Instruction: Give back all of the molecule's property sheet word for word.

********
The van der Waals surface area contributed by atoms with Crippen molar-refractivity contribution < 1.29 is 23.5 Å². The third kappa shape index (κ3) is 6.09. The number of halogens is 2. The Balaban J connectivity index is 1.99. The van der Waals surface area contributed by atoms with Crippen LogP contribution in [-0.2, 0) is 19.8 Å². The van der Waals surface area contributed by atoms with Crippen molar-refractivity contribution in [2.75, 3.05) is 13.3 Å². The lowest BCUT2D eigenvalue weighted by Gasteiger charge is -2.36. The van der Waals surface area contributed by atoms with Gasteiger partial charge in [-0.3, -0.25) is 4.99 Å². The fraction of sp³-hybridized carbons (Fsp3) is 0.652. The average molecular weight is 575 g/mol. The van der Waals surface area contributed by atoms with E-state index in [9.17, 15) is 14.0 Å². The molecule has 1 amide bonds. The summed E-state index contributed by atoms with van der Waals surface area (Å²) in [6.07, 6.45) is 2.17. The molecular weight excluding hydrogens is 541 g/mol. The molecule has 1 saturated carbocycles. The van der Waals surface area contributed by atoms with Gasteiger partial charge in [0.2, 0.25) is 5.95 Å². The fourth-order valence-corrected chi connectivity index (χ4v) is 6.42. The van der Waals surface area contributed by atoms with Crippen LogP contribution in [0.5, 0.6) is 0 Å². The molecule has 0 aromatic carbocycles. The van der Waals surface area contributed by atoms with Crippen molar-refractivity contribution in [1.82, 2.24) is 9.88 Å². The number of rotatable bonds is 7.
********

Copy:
The van der Waals surface area contributed by atoms with Crippen molar-refractivity contribution < 1.29 is 23.5 Å². The third kappa shape index (κ3) is 6.09. The number of halogens is 2. The Balaban J connectivity index is 1.99. The van der Waals surface area contributed by atoms with Crippen LogP contribution in [-0.2, 0) is 19.8 Å². The van der Waals surface area contributed by atoms with Crippen molar-refractivity contribution in [2.75, 3.05) is 13.3 Å². The lowest BCUT2D eigenvalue weighted by Gasteiger charge is -2.36. The van der Waals surface area contributed by atoms with Gasteiger partial charge in [-0.3, -0.25) is 4.99 Å². The fraction of sp³-hybridized carbons (Fsp3) is 0.652. The average molecular weight is 575 g/mol. The van der Waals surface area contributed by atoms with E-state index in [9.17, 15) is 14.0 Å². The molecule has 1 amide bonds. The summed E-state index contributed by atoms with van der Waals surface area (Å²) in [6.07, 6.45) is 2.17. The molecular weight excluding hydrogens is 541 g/mol. The molecule has 1 saturated carbocycles. The van der Waals surface area contributed by atoms with Gasteiger partial charge in [0.2, 0.25) is 5.95 Å². The fourth-order valence-corrected chi connectivity index (χ4v) is 6.42. The van der Waals surface area contributed by atoms with Crippen LogP contribution in [0.5, 0.6) is 0 Å². The molecule has 0 aromatic carbocycles. The van der Waals surface area contributed by atoms with Crippen molar-refractivity contribution in [1.82, 2.24) is 9.88 Å². The number of rotatable bonds is 7.